It’s been over 40 years since Loyola has had a club football team. This year will be different.
According to sophomore linebacker and offensive lineman Bobby O’Mullan, it never would have been possible to resurrect the program without the inspiration and support of the 1971 alumni.
“Last year there was a senior I met who had an internship in the [Quinlan] business school with Tom Corcoran,” O’Mullan said. “Tom Corcoran was on the 1971 club team, and he was telling stories about the good old days and how it would be cool to start up the team again. Luke Culley and I had a meeting in the IC, and talked about how to make this a reality. It really just all rolled from there.”
Junior Paul Canavati, who will play both offensive and defensive lineman, credits O’Mullan with getting the initial support. “Most of the work in the beginning was done by Bobby. It really just started off as an idea.”
From there, alumni from the 1971 team began emailing their past teammates, asking them for donations and support to help start a new club football chapter at Loyola. Students interested in the prospect of having a football team helped in any way they could. This included selling t-shirts and prospective players paying $125 each to play. However, it was through the support and fundraising of the alumni that the students were able to afford equipment and a coaching staff.
The head coach is John Clarke, who also works for the Chicago Force of the women’s tackle football league (see the Phoenix, “The Force is strong with this one,” April 12, 2012). Many of the other coaches are from the Chicago Force as well.
The team now consists of 32 players. Since the beginning of this school year, the players have been practicing five days a week, but now they will only hold three practices a week. The team meets every Monday, Wednesday and Friday at Warren Park from 5-7 p.m.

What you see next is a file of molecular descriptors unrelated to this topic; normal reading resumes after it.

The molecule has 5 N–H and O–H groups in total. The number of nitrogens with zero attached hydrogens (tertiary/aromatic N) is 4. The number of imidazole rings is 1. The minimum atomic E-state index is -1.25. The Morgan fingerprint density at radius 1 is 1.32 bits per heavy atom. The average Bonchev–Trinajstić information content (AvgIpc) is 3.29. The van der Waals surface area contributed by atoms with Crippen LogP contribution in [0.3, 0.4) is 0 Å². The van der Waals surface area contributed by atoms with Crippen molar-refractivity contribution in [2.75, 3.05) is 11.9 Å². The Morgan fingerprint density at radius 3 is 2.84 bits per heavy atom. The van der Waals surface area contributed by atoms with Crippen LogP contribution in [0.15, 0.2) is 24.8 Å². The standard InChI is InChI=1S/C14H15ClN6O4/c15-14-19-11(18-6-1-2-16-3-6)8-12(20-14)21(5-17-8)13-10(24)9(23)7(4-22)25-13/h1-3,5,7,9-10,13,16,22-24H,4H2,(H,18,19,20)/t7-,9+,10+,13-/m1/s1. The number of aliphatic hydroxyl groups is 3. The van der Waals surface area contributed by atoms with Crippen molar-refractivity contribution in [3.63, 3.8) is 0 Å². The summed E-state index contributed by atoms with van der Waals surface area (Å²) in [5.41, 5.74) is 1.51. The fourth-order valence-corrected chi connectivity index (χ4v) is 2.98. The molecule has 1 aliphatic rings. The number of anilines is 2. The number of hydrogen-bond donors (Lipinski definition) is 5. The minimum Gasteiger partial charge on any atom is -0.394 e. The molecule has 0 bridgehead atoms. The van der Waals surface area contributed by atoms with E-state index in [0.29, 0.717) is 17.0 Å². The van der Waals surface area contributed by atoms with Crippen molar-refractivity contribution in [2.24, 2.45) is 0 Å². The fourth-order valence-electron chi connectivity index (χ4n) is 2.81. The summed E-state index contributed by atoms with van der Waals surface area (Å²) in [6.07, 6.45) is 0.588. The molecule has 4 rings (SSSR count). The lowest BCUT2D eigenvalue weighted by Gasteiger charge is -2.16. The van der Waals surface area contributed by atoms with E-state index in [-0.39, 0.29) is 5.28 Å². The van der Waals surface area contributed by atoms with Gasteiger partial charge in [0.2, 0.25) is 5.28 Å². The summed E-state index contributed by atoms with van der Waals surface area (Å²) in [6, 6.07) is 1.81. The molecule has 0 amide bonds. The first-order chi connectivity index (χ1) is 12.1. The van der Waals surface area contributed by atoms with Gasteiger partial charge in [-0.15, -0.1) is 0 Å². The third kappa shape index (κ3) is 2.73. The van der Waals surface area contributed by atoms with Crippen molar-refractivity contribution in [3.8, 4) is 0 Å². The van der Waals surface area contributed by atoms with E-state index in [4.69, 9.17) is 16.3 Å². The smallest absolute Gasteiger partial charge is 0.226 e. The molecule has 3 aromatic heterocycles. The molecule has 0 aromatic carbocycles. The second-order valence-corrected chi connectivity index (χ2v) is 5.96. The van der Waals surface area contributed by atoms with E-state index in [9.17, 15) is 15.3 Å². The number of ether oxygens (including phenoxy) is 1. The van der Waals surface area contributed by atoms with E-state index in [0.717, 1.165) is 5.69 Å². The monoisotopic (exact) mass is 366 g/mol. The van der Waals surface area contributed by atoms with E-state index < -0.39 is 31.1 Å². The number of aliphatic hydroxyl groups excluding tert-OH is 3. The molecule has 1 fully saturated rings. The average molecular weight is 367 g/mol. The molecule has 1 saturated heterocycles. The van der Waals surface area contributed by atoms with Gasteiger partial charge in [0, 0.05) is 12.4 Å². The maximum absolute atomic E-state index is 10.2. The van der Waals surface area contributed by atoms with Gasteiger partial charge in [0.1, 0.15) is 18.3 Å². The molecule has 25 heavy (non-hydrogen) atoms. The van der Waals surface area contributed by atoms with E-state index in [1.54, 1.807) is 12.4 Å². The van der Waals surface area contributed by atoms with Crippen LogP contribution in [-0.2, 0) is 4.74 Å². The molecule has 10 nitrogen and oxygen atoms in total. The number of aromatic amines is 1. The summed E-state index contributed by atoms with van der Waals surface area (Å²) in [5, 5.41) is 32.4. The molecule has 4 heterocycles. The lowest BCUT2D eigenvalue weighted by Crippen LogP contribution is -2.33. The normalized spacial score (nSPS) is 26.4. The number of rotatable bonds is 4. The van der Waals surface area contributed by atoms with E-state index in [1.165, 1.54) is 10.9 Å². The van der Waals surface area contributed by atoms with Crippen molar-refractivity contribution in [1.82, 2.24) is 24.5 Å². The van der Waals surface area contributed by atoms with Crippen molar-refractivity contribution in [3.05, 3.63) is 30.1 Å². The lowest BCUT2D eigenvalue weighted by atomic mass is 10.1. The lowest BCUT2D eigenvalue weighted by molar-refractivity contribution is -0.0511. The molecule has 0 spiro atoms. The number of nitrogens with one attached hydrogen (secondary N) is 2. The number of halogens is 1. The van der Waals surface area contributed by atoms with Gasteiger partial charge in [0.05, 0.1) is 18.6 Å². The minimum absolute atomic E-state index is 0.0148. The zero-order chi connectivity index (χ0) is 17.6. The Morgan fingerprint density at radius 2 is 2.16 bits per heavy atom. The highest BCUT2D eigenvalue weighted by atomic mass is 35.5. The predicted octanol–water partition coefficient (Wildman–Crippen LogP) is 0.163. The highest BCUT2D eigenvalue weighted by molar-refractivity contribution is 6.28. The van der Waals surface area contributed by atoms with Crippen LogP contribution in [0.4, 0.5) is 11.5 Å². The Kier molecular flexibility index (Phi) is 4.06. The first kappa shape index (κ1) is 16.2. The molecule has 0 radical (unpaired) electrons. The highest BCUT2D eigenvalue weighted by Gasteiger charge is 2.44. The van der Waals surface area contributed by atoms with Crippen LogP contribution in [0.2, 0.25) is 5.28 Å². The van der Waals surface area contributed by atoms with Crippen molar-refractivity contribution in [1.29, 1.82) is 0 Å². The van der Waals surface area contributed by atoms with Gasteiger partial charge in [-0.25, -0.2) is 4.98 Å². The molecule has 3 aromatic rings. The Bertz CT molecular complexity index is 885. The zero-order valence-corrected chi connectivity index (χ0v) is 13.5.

Although the team has enough players to field a team, they are always looking for more.
“We definitely have the talent, just not as many numbers for offense and defense during practice,” Canavati said. “It gets really tiring that way.”
O’Mullan says they are accepting new players all the time and anyone who is interested should contact the team at email@example.com or on the Loyola Club Football Facebook page.
Both O’Mullan and Canavati stress that prior experience with organized football is not necessary to participate on Loyola’s team.
“I honestly didn’t play in high school because my school was too small to fund a football team,” Canavati said. “It’s the opportunity I’ve always been waiting for. I’m probably going to be starting too. Anyone with athletic ability can start. Our coaches, they are preaching technique. Going against someone twice as tall and beating them and playing to our strengths.”
O’Mullan echoes Canavati, saying, “Not everyone out there is the football stud you knew in high school. There is lots of talent, but also guys who have never played.”
Not only is the team open to players of all skill levels, it is also open to players of all genders.
“Guys and girls are welcome,” O’Mullan said. “We have a few female coaches as well. If any girls are interested, I would encourage them to come and talk to [the coaches].”
If students are interested in getting involved but not interested in playing, there are board member positions available.
“A lot of our board members right now are players too, which can be tough,” O’Mullan said.
Currently, the Loyola Club Football team is an independent team. This means they are not in a league. However, the team plans on entering the Great Lakes Conference next year. If accepted into the conference, they will not only add games to their schedule, but also have the chance to enter playoffs for the Club Football “Superbowl” at the end of the season. The team has four scheduled games and is looking to add a fifth the weekend of Nov. 6. They believe that after entering the Great Lakes Conference, their schedule will be similar to that of a varsity team with nine games per season. This year’s schedule will set a high bar because the team is playing top competition, and should be a good benchmark for the program to set.